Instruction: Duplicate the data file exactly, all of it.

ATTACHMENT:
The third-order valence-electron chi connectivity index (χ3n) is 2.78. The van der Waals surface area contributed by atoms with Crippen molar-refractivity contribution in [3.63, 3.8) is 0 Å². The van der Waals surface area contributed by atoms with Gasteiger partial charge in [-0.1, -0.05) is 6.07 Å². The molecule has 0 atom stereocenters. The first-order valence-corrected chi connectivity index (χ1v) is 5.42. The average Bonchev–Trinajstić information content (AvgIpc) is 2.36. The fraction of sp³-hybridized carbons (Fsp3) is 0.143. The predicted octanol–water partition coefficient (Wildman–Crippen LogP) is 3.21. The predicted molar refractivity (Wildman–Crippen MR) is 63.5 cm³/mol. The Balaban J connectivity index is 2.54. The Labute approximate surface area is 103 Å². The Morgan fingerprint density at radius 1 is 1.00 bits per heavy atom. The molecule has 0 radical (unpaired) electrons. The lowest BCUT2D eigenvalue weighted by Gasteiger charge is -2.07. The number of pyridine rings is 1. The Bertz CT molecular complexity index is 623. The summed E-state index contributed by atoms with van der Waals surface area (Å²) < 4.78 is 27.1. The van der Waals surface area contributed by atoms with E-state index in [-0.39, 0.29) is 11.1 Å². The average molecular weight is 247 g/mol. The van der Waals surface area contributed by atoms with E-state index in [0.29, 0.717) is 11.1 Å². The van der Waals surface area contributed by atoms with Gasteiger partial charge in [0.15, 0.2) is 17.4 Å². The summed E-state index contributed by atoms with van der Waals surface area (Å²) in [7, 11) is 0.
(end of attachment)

The third-order valence-electron chi connectivity index (χ3n) is 2.78. The van der Waals surface area contributed by atoms with Crippen molar-refractivity contribution in [3.63, 3.8) is 0 Å². The van der Waals surface area contributed by atoms with Gasteiger partial charge in [-0.1, -0.05) is 6.07 Å². The molecule has 0 atom stereocenters. The first-order valence-corrected chi connectivity index (χ1v) is 5.42. The average Bonchev–Trinajstić information content (AvgIpc) is 2.36. The fraction of sp³-hybridized carbons (Fsp3) is 0.143. The predicted octanol–water partition coefficient (Wildman–Crippen LogP) is 3.21. The predicted molar refractivity (Wildman–Crippen MR) is 63.5 cm³/mol. The Balaban J connectivity index is 2.54. The Labute approximate surface area is 103 Å². The Morgan fingerprint density at radius 1 is 1.00 bits per heavy atom. The molecule has 0 radical (unpaired) electrons. The lowest BCUT2D eigenvalue weighted by Gasteiger charge is -2.07. The number of pyridine rings is 1. The Bertz CT molecular complexity index is 623. The summed E-state index contributed by atoms with van der Waals surface area (Å²) < 4.78 is 27.1. The van der Waals surface area contributed by atoms with E-state index in [-0.39, 0.29) is 11.1 Å². The average molecular weight is 247 g/mol. The van der Waals surface area contributed by atoms with E-state index in [0.29, 0.717) is 11.1 Å². The van der Waals surface area contributed by atoms with Gasteiger partial charge in [0.15, 0.2) is 17.4 Å². The summed E-state index contributed by atoms with van der Waals surface area (Å²) in [7, 11) is 0.